The demand for touch free technology is here to stay. As an operator, you need to invest in touch free technology.
5. Maintain your access to credit: When the offices repopulate, operators and equipment distributors will be straining to keep up with the demand. When this big opportunity finally arrives, it is critical to have access to equipment. Use credit to stock up on single-cup brewers and micro market fixtures, all of which will be in demand and have the potential to be slowed up by a struggling supply chain.
Pent up demand
The prolonged duration of eating at home, drinking at home and working at home is clearly creating pent up demand, even as we recognize the risk of joining the general population. Every time a state lifts COVID-19 restrictions successfully, the public reacts with joy, packing restaurants and bars, rushing to hair and nail salons.
The halo around the work at home movement is wearing off. We will take a closer look at that sentiment next month. When employees feel safe and comfortable returning to the office, they will do so enthusiastically, especially if their children are in school. For hard hit coffee service operators, that will be good news.
Be prepared …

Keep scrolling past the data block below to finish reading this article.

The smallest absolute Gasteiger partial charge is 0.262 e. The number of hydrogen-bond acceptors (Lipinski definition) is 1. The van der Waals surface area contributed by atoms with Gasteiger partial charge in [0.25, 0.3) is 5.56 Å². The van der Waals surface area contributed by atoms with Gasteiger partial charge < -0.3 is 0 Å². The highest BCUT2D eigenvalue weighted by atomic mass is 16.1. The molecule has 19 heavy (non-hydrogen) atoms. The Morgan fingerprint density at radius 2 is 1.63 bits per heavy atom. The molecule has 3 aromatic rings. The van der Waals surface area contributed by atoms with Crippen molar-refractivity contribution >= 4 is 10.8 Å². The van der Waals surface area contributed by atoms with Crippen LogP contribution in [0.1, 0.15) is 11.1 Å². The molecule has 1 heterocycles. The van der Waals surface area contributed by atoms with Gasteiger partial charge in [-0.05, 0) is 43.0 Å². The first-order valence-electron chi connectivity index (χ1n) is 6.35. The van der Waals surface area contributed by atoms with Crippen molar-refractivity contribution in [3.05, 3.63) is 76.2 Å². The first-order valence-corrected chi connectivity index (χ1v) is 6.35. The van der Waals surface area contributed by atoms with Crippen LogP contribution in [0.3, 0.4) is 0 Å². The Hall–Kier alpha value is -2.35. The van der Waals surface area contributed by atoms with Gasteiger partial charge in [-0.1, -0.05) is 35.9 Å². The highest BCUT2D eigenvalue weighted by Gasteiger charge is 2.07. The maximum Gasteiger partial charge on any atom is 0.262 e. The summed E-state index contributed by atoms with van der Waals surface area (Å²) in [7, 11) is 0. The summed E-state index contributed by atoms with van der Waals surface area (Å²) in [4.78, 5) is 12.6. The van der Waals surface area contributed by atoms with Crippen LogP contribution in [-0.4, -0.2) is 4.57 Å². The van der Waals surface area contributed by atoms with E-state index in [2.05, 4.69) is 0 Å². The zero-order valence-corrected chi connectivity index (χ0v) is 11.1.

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Industry consultant and contributing editor Bob Tullio (www.tullioB2B.com) is a content specialist who advises operators in the convenience services industry on how to build a successful business from the ground up. Tullio recently launched a You Tube Channel, b2b Perspective, designed to “elevate your business in 2 minutes” and is currently developing an online course, “Leverage the power of LinkedIn to grow your business.”
As he is a recognized industry expert in business development and sales, NAMA hired him to write and narrate the new online course, “Selling Convenience Services,” which is now available. Use discount code B2B10 for an instant discount and for free access to upcoming Q & A Webinars from Tullio in the coming months. Here is a free sample of the course.